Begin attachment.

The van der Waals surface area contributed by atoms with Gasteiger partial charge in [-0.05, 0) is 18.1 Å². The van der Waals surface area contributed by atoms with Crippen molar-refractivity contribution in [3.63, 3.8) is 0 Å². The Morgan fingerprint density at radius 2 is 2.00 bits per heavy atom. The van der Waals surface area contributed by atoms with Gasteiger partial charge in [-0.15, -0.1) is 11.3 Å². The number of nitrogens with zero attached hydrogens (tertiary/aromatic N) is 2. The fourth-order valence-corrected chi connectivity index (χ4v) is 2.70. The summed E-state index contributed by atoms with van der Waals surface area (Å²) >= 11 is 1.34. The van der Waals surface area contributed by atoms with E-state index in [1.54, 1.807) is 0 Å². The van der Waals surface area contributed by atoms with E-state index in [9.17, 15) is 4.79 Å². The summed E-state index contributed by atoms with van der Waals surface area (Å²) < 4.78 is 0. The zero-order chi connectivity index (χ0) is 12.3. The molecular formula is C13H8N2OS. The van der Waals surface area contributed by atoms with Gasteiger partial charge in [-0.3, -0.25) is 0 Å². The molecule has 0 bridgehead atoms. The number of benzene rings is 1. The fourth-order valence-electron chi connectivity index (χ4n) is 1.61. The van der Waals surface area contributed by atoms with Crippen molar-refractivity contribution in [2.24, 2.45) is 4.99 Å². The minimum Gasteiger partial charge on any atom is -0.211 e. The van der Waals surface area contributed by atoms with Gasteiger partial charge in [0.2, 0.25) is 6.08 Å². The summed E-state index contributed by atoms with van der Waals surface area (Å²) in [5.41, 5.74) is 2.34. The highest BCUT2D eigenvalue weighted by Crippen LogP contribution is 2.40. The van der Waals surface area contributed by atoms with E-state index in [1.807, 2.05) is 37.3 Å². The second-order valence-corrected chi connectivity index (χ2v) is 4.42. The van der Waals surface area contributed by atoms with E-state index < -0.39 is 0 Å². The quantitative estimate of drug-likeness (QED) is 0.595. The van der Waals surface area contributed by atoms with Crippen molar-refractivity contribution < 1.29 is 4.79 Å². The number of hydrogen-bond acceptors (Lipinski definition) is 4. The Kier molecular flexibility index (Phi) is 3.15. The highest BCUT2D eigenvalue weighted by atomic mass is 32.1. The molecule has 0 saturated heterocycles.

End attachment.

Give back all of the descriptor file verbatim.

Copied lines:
The van der Waals surface area contributed by atoms with Gasteiger partial charge in [-0.05, 0) is 18.1 Å². The van der Waals surface area contributed by atoms with Crippen molar-refractivity contribution in [3.63, 3.8) is 0 Å². The Morgan fingerprint density at radius 2 is 2.00 bits per heavy atom. The van der Waals surface area contributed by atoms with Gasteiger partial charge in [-0.15, -0.1) is 11.3 Å². The number of nitrogens with zero attached hydrogens (tertiary/aromatic N) is 2. The fourth-order valence-corrected chi connectivity index (χ4v) is 2.70. The summed E-state index contributed by atoms with van der Waals surface area (Å²) >= 11 is 1.34. The van der Waals surface area contributed by atoms with E-state index in [1.54, 1.807) is 0 Å². The van der Waals surface area contributed by atoms with E-state index in [9.17, 15) is 4.79 Å². The summed E-state index contributed by atoms with van der Waals surface area (Å²) < 4.78 is 0. The zero-order chi connectivity index (χ0) is 12.3. The molecular formula is C13H8N2OS. The van der Waals surface area contributed by atoms with Gasteiger partial charge in [-0.3, -0.25) is 0 Å². The molecule has 0 bridgehead atoms. The number of benzene rings is 1. The fourth-order valence-electron chi connectivity index (χ4n) is 1.61. The van der Waals surface area contributed by atoms with Crippen molar-refractivity contribution in [2.24, 2.45) is 4.99 Å². The minimum Gasteiger partial charge on any atom is -0.211 e. The van der Waals surface area contributed by atoms with Gasteiger partial charge in [0.2, 0.25) is 6.08 Å². The summed E-state index contributed by atoms with van der Waals surface area (Å²) in [5.41, 5.74) is 2.34. The highest BCUT2D eigenvalue weighted by Crippen LogP contribution is 2.40. The van der Waals surface area contributed by atoms with E-state index in [1.807, 2.05) is 37.3 Å². The second-order valence-corrected chi connectivity index (χ2v) is 4.42. The van der Waals surface area contributed by atoms with E-state index < -0.39 is 0 Å². The quantitative estimate of drug-likeness (QED) is 0.595. The van der Waals surface area contributed by atoms with Crippen molar-refractivity contribution < 1.29 is 4.79 Å². The number of hydrogen-bond acceptors (Lipinski definition) is 4. The Kier molecular flexibility index (Phi) is 3.15. The highest BCUT2D eigenvalue weighted by atomic mass is 32.1. The molecule has 0 saturated heterocycles.